Omowunmi Dada is one of the emerging faces in Nollywood. She’s also a model and TV presenter.
In this chat, the University of Lagos graduate and star of Somewhere in the Dark opens up on career, nudity and other interesting issues.
What do you look out for in a story before you decide to be part of it?
First, the storyline must be very important. I try to figure out those that will learn from my role. It is not just about getting entertained.
So, what kind of storyline is a turn-off for you?
That’s when I don’t believe in the character I am offered. Most times, it doesn’t really have to be lead; it could be a minor but informative and didactic role. Like I always say, no character is small. I look out for stuff like ‘is the character believable?’ There is no small role, only small actors.
What do you stand for in the industry?
I stand for professionalism, quality and discipline. I stand for integrity and consistency. Again, no matter the challenges, keep working. Nobody wants to work with a lazy actor.
Is nudity a no-no for you?
It depends on the nature of what you mean by nudity. Nudity could be achieved in a very creative and tasteful way. What is the essence of the nudity? This question is very important because it is not just like I want to show off my curves. For example, if you want to act a rape scene, there is no way a dress will not be ripped. Well, it is really not a bad idea to act in the buff (laughter). I can’t believe I just said that. But it is fine.
What advice would you give a younger version of yourself?
Oh! What I will tell the younger Omowumi? First, ‘don’t ever forget what you are made of. Life could be hard but you have to find inner strength to go on, girl. Everything you need to survive in life is all within you and in God’s hands. It is okay to be you, but know one thing, you are destined to be great and nothing anybody does will set you back’. I will whisper to her ‘Omowumi Dada, you know what, you are a star and you are going to change the world’. Go girl!
Would you attribute your success to just hard work?
I always say that in whatever you do, always give your best. Sometimes it only takes one scene for someone to notice your skills, and that could land you a referral for projects that you never imagined in your entire life. Always remember, your success is in the hands of God and you.
Could you take us back to your days of auditions?
I can’t rule that out of my life, anyway. I went for auditions, lots of auditions. You can’t become a star in a day. You must pay your price, and no matter how challenging, enjoy the process because it hones your skills and opens up platforms for networking. And these are the things that make you a professional. You must be diligent. I gave me this advice a long time ago, and I have always strived to give my best at every point in time.
What was the title of your first movie?
The very first time I was on TV was as a presenter. It was a reality show for kids. That was in 2008. But my first movie ever was an epic entitled, Oya.
Which movie would you say brought you into limelight?
Some people would say it is Kinky Afolayan or Omugo while others will say it is Somewhere in the Dark. Again, some would say it is an Mnet soap in which I featured. But the truth is so many people are yet to know me, and that is the truth. That is why I need to constantly give my best in all that I do. I feel appreciated and honoured for all the jobs I have done so far.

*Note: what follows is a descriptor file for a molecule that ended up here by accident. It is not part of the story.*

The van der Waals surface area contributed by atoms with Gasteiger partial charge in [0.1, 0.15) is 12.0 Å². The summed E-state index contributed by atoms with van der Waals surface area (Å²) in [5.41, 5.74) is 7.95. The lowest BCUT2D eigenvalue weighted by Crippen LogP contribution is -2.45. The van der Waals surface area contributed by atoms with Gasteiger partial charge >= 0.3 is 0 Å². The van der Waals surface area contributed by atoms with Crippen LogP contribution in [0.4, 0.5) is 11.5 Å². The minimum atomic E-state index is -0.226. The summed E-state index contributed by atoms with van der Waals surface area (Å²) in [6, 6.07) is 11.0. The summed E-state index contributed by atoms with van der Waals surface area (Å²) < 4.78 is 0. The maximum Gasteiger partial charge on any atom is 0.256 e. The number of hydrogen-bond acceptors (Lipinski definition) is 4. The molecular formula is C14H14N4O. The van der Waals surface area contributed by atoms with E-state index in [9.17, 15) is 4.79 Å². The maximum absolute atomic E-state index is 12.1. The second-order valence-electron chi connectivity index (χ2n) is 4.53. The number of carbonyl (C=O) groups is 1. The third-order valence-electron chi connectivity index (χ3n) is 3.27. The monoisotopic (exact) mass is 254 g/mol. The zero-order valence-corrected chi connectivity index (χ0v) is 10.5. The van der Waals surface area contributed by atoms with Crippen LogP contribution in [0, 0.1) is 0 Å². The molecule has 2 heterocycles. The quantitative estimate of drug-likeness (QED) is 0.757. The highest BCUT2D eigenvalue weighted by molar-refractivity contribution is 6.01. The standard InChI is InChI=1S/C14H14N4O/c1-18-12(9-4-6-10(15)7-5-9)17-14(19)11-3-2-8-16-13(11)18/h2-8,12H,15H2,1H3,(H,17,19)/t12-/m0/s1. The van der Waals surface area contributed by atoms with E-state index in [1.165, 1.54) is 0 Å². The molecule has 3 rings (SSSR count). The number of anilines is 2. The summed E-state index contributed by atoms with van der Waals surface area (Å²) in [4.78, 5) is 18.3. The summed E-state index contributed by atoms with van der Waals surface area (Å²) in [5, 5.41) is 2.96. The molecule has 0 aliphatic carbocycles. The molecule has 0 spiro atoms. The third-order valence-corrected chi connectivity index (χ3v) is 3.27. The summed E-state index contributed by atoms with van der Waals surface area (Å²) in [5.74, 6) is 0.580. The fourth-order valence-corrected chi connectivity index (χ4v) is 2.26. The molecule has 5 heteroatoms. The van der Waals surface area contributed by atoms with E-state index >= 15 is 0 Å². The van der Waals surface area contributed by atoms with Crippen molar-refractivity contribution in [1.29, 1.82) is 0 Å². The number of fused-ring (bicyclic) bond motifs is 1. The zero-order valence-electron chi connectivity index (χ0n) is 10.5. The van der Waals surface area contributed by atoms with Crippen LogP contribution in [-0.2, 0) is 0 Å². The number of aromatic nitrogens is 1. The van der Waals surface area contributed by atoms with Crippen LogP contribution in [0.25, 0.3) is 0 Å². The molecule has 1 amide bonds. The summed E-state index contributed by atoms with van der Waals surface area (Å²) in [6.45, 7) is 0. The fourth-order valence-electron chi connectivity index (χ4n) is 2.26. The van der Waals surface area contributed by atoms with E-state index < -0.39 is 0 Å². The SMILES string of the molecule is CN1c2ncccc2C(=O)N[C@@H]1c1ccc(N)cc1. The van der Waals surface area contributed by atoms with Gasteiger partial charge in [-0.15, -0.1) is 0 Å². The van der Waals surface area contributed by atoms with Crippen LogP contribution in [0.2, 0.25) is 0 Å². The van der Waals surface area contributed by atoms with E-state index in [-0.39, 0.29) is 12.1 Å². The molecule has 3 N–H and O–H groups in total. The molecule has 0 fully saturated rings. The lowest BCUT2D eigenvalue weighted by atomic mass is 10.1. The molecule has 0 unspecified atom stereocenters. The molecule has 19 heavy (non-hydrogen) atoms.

Which do you prefer, TV presenting or acting?
I am an all round act. I can do any of the two perfectly. There is this saying that those who study Theatre Arts are better in role interpretation compared to the ‘I found myself in here’ group. Well, there is training and training is key. No matter or whatever you do as an actor, you can’t run away from training. You can’t just wake up and jump into what you are not trained for. In every profession, there is talent and you surely have to be well trained to be effective. We have a lot of people who studied Theater Arts but are now in banking halls, thriving. For someone like me, passion is key. If I am at home and I am not working or on set, I become restless.
Can marriage stop you from acting?
No! Don’t even bother to ask the question again (laughter). I want to be old and grey still acting, because it is what I love; it gives me fulfillment.
Which has been your most challenging role ever?
It’s Moremi where I acted a boxer. I had to train like a boxer for like two months. And then I just did Omoture courtesy Ebonylife TV. It is not out yet. I had to do research on the role. When the private screening was done, I saw a lot people crying and I was so happy. I don’t run away from challenges and hard work.
Is there anyone you look up to in the industry?
That should be Tina Mba. She is very professional and disciplined, and I love the way she handles her private life. I love that because I am also a private person. Most times, I love to drop Omowumi at home and project my professional self for the sake of my job and fans.
So, how do you balance both worlds?
That’s my secret-o. I am not going to let you know that (laughter).
How have you been coping with fame?
I am still myself; nothing has changed. I see myself as the regular Omowumi and what she does just demands a little attention. I don’t let that get into my head. I feel so honoured when people walk up to me and say they love what I do.
Do you still go shopping; do you still stop by the roadsides to buy corn or boli?
Yes, very well. I do it lots of the time. I was once stock in traffic and I simply alighted and boarded a bike that took me to a location speedily. I don’t compromise with my job.